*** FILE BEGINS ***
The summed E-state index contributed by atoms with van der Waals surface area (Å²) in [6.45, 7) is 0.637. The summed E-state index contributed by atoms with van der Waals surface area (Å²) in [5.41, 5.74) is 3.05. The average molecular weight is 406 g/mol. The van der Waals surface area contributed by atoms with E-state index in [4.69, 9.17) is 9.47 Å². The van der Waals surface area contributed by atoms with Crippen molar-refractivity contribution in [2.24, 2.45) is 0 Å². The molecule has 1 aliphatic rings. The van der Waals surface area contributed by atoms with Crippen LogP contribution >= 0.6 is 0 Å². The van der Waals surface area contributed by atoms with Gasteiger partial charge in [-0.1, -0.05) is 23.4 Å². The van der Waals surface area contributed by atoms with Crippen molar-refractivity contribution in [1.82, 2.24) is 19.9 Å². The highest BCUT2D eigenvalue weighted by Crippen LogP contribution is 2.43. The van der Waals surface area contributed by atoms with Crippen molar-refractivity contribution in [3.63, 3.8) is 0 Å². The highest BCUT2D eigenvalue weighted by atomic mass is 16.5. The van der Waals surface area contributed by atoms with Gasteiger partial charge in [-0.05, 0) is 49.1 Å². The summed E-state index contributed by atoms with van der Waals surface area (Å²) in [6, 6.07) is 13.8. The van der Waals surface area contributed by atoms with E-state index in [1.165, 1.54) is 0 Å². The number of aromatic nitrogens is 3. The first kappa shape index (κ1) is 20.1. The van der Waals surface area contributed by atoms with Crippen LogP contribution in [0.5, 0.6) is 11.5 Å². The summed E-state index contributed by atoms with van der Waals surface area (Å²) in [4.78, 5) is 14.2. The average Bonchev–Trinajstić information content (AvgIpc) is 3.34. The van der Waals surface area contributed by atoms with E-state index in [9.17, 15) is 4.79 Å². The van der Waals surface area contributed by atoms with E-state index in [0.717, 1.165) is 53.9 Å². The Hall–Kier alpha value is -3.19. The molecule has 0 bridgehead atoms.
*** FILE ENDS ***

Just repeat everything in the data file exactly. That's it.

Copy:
The summed E-state index contributed by atoms with van der Waals surface area (Å²) in [6.45, 7) is 0.637. The summed E-state index contributed by atoms with van der Waals surface area (Å²) in [5.41, 5.74) is 3.05. The average molecular weight is 406 g/mol. The van der Waals surface area contributed by atoms with E-state index in [4.69, 9.17) is 9.47 Å². The van der Waals surface area contributed by atoms with Crippen molar-refractivity contribution in [2.24, 2.45) is 0 Å². The molecule has 1 aliphatic rings. The van der Waals surface area contributed by atoms with Crippen LogP contribution >= 0.6 is 0 Å². The van der Waals surface area contributed by atoms with Gasteiger partial charge in [-0.1, -0.05) is 23.4 Å². The van der Waals surface area contributed by atoms with Crippen molar-refractivity contribution in [1.82, 2.24) is 19.9 Å². The highest BCUT2D eigenvalue weighted by Crippen LogP contribution is 2.43. The van der Waals surface area contributed by atoms with Crippen molar-refractivity contribution in [3.63, 3.8) is 0 Å². The highest BCUT2D eigenvalue weighted by atomic mass is 16.5. The van der Waals surface area contributed by atoms with Gasteiger partial charge in [-0.05, 0) is 49.1 Å². The summed E-state index contributed by atoms with van der Waals surface area (Å²) in [6, 6.07) is 13.8. The van der Waals surface area contributed by atoms with E-state index in [1.165, 1.54) is 0 Å². The number of aromatic nitrogens is 3. The first kappa shape index (κ1) is 20.1. The van der Waals surface area contributed by atoms with Crippen LogP contribution in [0.5, 0.6) is 11.5 Å². The summed E-state index contributed by atoms with van der Waals surface area (Å²) in [4.78, 5) is 14.2. The average Bonchev–Trinajstić information content (AvgIpc) is 3.34. The van der Waals surface area contributed by atoms with E-state index in [9.17, 15) is 4.79 Å². The van der Waals surface area contributed by atoms with E-state index in [0.717, 1.165) is 53.9 Å². The Hall–Kier alpha value is -3.19. The molecule has 0 bridgehead atoms.